Brain Strainers

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Brain Strainers Cover.jpg
Developer(s) Carousel Software
Publisher(s) Carousel Software
Platform(s) Atari 8-bit, Commodore 64, ColecoVision,[1] Coleco Adam [2]
Release Atari, C64:
Genre(s) Music
Mode(s) Single-player, Multi-player

Brain Strainers is a music video game released for the Atari 8-bit family[4] and Commodore 64 in 1983 and ColecoVision in 1984. It contains two sub-games, one of which is a clone of the popular 1970s audio game, Simon.[5][6] It is notable for being one of the earliest music video games to employ pitch-based gameplay in the Clef Climber portion of the game.[7][8]


Brain Strainers consists of two musically-themed sub-games: "Follow The Leader," and "Clef Climber." The intention of the game was to provide an educational video game experience. Skills that were targeted were eidetic musical memory and tonal accuracy.[9][7][8]

Follow The Leader[edit]

"Follow The Leader" is an eidetic music game designed to test the player's memory.[9] Here, a pattern of musical notes are played and four colored panels light up correspondingly. The player then has a few seconds to repeat the sequence back to the computer.[10] If the sequence is repeated correctly then the computer generates a longer string of notes to perform. As the game progresses, the speeds at which the tune is performed and at which the response by the player must be given are increased. Further enhancing the difficulty of the game, the four colored panels cease to light up in higher levels.[11]

Clef Climber[edit]

"Clef Climber" is a pitch-based video game where the player is given a reference note and then a tone corresponding to a different musical note that must be matched shortly after being played.[11] As the game progresses, the reference note ceases to be played and the player must rely on his intuitive sense of pitch.[10] The player can choose whether or not to view the notes on the musical staff,[12] however even if musical notes are selected for display, they disappear at higher levels of the game.[11]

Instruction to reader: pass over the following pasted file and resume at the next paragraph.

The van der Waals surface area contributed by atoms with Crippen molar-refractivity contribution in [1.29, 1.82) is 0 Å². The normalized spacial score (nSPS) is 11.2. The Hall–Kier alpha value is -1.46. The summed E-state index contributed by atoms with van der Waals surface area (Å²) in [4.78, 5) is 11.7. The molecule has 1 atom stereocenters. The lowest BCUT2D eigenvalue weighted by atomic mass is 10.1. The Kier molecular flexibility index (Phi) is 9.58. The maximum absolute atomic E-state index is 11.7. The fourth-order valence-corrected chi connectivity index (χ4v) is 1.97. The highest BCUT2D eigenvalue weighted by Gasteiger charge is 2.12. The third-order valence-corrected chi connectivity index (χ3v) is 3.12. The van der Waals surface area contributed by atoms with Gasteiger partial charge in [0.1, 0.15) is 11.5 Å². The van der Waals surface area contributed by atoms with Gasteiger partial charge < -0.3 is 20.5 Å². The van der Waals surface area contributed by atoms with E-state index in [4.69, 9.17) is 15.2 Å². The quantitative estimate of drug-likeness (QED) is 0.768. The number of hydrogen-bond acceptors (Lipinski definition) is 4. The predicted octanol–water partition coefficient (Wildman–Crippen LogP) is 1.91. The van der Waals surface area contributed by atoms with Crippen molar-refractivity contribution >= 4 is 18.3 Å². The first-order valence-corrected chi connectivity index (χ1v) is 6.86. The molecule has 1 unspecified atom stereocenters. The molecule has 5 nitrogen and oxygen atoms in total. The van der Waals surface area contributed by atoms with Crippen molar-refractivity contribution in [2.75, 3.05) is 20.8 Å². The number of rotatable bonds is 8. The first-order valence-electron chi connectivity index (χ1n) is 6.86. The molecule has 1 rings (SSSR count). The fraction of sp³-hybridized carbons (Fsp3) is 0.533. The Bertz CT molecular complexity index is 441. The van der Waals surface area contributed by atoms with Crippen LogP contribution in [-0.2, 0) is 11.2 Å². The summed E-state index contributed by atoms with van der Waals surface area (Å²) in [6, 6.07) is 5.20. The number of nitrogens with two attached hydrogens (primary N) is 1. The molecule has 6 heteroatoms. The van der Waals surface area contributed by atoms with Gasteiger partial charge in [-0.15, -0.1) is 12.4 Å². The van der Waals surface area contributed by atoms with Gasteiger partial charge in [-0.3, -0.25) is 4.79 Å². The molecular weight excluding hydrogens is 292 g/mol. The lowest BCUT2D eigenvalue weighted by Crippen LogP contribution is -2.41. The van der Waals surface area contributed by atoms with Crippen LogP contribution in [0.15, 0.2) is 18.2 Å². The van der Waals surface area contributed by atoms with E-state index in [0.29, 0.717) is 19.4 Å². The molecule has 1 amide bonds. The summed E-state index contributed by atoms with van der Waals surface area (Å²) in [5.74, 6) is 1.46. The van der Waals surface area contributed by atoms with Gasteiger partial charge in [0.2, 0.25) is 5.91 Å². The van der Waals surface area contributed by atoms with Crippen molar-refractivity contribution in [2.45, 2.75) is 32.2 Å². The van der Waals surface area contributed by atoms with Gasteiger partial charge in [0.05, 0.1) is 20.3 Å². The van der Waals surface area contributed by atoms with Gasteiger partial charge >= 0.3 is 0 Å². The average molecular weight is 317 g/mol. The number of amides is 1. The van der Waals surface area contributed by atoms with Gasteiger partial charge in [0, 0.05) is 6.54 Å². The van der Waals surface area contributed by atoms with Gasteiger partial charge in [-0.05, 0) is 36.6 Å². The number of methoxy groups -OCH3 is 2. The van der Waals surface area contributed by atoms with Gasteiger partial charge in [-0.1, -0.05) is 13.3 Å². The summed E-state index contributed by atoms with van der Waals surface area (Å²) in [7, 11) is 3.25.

The game was recognized by Antic magazine for excellence in educational software[9]

Ahoy! unfavorably reviewed Brain Strainers for the Commodore 64, stating that it "is a strain all right, but more on patience and interest than gray matter". It praised Clef Climber's graphics but criticized the documentation, which "must have been translated directly from Japanese, and poorly at that! What is the point of Clef Climber? I'm not sure". The magazine liked Finder's Keepers despite the poor graphics and lack of music, but stated that Follow the Leader "left me absolutely speechless. (Other than "idiotic," "pointless," and "ridiculous" for starters.)". It concluded "Brain Strainers is not worth your money, and, most importantly, not worth your kids' time".[13]


  1. ^ a b Brain Strainers - Colecovision. IGN. Retrieved 13 October 2010.
  2. ^ Bateman, Selby. Software Power! - "The New Adam". Compute!. Issue 51. August 1984. Pg.32.
  3. ^ Brain Strainers. GameSpot. Retrieved 7 December 2008.
  4. ^ "Brain Strainers for Atari 8-bit". AtariMania. 
  5. ^ COLGAM0005 - Brain Strainers. Retrieved 7 December 2008.
  6. ^ Santulli, Joe. Parappa the Rapper. Digital Press. 7 October 2005.
  7. ^ a b Carousel Software (1984). Brain Strainers. ColecoVision. Coleco. Two Upbeat Memory Games. Play Clef Climber, the musical matching game. Test your memory with Follow The Leader. 
  8. ^ a b Carousel Software. Brain Strainers Archived October 6, 2012, at the Wayback Machine.. (Coleco). ColecoVision. 1984.
  9. ^ a b c Malnig, Anita. EDUCATIONAL SOFTWARE - Antic's Top 18 Picks. Antic. Vol.3, No.6. October 1984. Pg.29.
  10. ^ a b Brown, Christopher. Brain Strainers - Synopsis. Allgame. Retrieved 13 October 2010.
  11. ^ a b c Rumburger, B. Brain Strainers. Console Classix. Retrieved 9 January 2009.
  12. ^ Brain. Video Game Museum. Retrieved 7 December 2008.
  13. ^ Tamis, Valerie (June 1984). "Brain Strainers". Ahoy!. pp. 90–91. Retrieved 27 June 2014.